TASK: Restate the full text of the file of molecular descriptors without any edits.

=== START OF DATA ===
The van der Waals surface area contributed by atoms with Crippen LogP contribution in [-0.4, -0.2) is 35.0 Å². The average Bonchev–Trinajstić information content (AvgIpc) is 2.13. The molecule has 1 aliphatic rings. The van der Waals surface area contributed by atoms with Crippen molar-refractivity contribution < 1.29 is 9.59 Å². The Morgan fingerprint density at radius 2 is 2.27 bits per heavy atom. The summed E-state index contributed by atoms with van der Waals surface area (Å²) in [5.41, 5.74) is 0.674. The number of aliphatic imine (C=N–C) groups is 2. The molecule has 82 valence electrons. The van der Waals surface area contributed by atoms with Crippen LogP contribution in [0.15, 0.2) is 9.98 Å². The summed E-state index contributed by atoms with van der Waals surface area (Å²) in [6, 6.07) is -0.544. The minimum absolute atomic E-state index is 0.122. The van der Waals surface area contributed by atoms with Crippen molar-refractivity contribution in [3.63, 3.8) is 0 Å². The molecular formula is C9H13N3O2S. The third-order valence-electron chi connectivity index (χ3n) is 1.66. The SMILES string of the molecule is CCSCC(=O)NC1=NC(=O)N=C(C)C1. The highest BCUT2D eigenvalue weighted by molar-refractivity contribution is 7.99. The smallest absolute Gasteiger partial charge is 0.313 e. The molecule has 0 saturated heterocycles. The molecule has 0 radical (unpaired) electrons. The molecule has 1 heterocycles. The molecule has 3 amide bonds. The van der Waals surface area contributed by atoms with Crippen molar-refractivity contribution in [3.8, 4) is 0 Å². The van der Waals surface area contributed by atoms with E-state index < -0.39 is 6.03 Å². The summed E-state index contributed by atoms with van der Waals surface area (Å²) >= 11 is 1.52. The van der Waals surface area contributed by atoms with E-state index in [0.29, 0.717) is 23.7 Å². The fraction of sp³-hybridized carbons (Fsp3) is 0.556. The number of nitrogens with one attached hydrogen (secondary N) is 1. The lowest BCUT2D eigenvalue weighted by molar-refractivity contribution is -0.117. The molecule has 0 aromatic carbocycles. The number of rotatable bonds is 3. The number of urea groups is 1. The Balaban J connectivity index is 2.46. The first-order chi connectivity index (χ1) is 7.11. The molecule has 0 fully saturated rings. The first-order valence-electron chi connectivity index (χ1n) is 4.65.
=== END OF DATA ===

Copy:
The van der Waals surface area contributed by atoms with Crippen LogP contribution in [-0.4, -0.2) is 35.0 Å². The average Bonchev–Trinajstić information content (AvgIpc) is 2.13. The molecule has 1 aliphatic rings. The van der Waals surface area contributed by atoms with Crippen molar-refractivity contribution < 1.29 is 9.59 Å². The Morgan fingerprint density at radius 2 is 2.27 bits per heavy atom. The summed E-state index contributed by atoms with van der Waals surface area (Å²) in [5.41, 5.74) is 0.674. The number of aliphatic imine (C=N–C) groups is 2. The molecule has 82 valence electrons. The van der Waals surface area contributed by atoms with Crippen LogP contribution in [0.15, 0.2) is 9.98 Å². The summed E-state index contributed by atoms with van der Waals surface area (Å²) in [6, 6.07) is -0.544. The minimum absolute atomic E-state index is 0.122. The van der Waals surface area contributed by atoms with Crippen molar-refractivity contribution in [3.63, 3.8) is 0 Å². The molecular formula is C9H13N3O2S. The third-order valence-electron chi connectivity index (χ3n) is 1.66. The SMILES string of the molecule is CCSCC(=O)NC1=NC(=O)N=C(C)C1. The highest BCUT2D eigenvalue weighted by molar-refractivity contribution is 7.99. The smallest absolute Gasteiger partial charge is 0.313 e. The molecule has 0 saturated heterocycles. The molecule has 0 radical (unpaired) electrons. The molecule has 1 heterocycles. The molecule has 3 amide bonds. The van der Waals surface area contributed by atoms with Crippen molar-refractivity contribution in [3.8, 4) is 0 Å². The van der Waals surface area contributed by atoms with E-state index < -0.39 is 6.03 Å². The summed E-state index contributed by atoms with van der Waals surface area (Å²) >= 11 is 1.52. The van der Waals surface area contributed by atoms with E-state index in [0.29, 0.717) is 23.7 Å². The fraction of sp³-hybridized carbons (Fsp3) is 0.556. The number of nitrogens with one attached hydrogen (secondary N) is 1. The lowest BCUT2D eigenvalue weighted by molar-refractivity contribution is -0.117. The molecule has 0 aromatic carbocycles. The number of rotatable bonds is 3. The number of urea groups is 1. The Balaban J connectivity index is 2.46. The first-order chi connectivity index (χ1) is 7.11. The molecule has 0 fully saturated rings. The first-order valence-electron chi connectivity index (χ1n) is 4.65.